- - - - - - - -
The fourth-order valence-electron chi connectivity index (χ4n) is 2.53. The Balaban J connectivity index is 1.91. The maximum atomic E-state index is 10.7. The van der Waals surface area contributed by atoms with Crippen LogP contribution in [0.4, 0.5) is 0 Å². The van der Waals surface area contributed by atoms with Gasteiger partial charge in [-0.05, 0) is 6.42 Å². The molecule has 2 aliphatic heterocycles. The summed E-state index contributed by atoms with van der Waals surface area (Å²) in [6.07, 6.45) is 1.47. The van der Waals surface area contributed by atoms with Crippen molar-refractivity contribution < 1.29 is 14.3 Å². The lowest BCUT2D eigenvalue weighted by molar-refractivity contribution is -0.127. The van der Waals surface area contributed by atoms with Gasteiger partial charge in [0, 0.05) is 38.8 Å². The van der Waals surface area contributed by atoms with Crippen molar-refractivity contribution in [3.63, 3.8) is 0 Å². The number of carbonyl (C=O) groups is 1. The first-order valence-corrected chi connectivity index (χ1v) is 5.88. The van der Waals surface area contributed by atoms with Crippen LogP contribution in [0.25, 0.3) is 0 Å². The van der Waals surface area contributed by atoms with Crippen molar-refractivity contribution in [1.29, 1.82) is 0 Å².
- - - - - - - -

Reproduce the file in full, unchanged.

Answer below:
The fourth-order valence-electron chi connectivity index (χ4n) is 2.53. The Balaban J connectivity index is 1.91. The maximum atomic E-state index is 10.7. The van der Waals surface area contributed by atoms with Crippen LogP contribution in [0.4, 0.5) is 0 Å². The van der Waals surface area contributed by atoms with Gasteiger partial charge in [-0.05, 0) is 6.42 Å². The molecule has 2 aliphatic heterocycles. The summed E-state index contributed by atoms with van der Waals surface area (Å²) in [6.07, 6.45) is 1.47. The van der Waals surface area contributed by atoms with Crippen molar-refractivity contribution < 1.29 is 14.3 Å². The lowest BCUT2D eigenvalue weighted by molar-refractivity contribution is -0.127. The van der Waals surface area contributed by atoms with Gasteiger partial charge in [0, 0.05) is 38.8 Å². The van der Waals surface area contributed by atoms with Crippen molar-refractivity contribution in [3.63, 3.8) is 0 Å². The number of carbonyl (C=O) groups is 1. The first-order valence-corrected chi connectivity index (χ1v) is 5.88. The van der Waals surface area contributed by atoms with Crippen LogP contribution in [0.25, 0.3) is 0 Å². The van der Waals surface area contributed by atoms with Crippen molar-refractivity contribution in [1.29, 1.82) is 0 Å².